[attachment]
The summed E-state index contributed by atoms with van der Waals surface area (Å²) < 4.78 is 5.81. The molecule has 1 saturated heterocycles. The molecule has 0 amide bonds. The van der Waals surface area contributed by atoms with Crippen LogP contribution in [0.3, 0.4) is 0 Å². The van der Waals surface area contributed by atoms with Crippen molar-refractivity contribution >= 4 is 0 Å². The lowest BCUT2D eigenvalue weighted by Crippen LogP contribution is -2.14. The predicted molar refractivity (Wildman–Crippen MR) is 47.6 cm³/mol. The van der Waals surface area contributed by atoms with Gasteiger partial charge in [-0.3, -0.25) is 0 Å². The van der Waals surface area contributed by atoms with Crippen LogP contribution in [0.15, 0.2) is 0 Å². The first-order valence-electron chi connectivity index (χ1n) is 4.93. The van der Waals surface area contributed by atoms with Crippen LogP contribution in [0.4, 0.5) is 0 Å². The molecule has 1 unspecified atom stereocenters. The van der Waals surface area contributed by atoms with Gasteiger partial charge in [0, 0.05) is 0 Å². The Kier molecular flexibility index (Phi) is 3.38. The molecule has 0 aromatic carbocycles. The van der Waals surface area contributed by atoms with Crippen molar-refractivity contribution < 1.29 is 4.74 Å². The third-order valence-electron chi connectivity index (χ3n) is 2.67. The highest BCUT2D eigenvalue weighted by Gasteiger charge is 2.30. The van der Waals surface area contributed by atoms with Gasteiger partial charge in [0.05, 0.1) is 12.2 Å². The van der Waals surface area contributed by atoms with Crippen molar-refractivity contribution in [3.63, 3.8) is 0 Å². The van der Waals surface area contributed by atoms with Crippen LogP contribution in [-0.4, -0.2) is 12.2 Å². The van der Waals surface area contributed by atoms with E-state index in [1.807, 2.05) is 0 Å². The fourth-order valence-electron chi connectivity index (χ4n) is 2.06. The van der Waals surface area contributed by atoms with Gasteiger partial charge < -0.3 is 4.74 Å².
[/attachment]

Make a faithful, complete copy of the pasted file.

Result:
The summed E-state index contributed by atoms with van der Waals surface area (Å²) < 4.78 is 5.81. The molecule has 1 saturated heterocycles. The molecule has 0 amide bonds. The van der Waals surface area contributed by atoms with Crippen LogP contribution in [0.3, 0.4) is 0 Å². The van der Waals surface area contributed by atoms with Crippen molar-refractivity contribution >= 4 is 0 Å². The lowest BCUT2D eigenvalue weighted by Crippen LogP contribution is -2.14. The predicted molar refractivity (Wildman–Crippen MR) is 47.6 cm³/mol. The van der Waals surface area contributed by atoms with Gasteiger partial charge in [-0.3, -0.25) is 0 Å². The van der Waals surface area contributed by atoms with Crippen LogP contribution in [0.15, 0.2) is 0 Å². The first-order valence-electron chi connectivity index (χ1n) is 4.93. The van der Waals surface area contributed by atoms with Crippen LogP contribution in [0.4, 0.5) is 0 Å². The molecule has 1 unspecified atom stereocenters. The van der Waals surface area contributed by atoms with Gasteiger partial charge in [0, 0.05) is 0 Å². The Kier molecular flexibility index (Phi) is 3.38. The molecule has 0 aromatic carbocycles. The van der Waals surface area contributed by atoms with Crippen molar-refractivity contribution < 1.29 is 4.74 Å². The third-order valence-electron chi connectivity index (χ3n) is 2.67. The highest BCUT2D eigenvalue weighted by Gasteiger charge is 2.30. The van der Waals surface area contributed by atoms with Gasteiger partial charge in [0.05, 0.1) is 12.2 Å². The van der Waals surface area contributed by atoms with Crippen molar-refractivity contribution in [3.63, 3.8) is 0 Å². The van der Waals surface area contributed by atoms with Crippen LogP contribution in [-0.4, -0.2) is 12.2 Å². The van der Waals surface area contributed by atoms with E-state index in [1.807, 2.05) is 0 Å². The fourth-order valence-electron chi connectivity index (χ4n) is 2.06. The van der Waals surface area contributed by atoms with Gasteiger partial charge < -0.3 is 4.74 Å².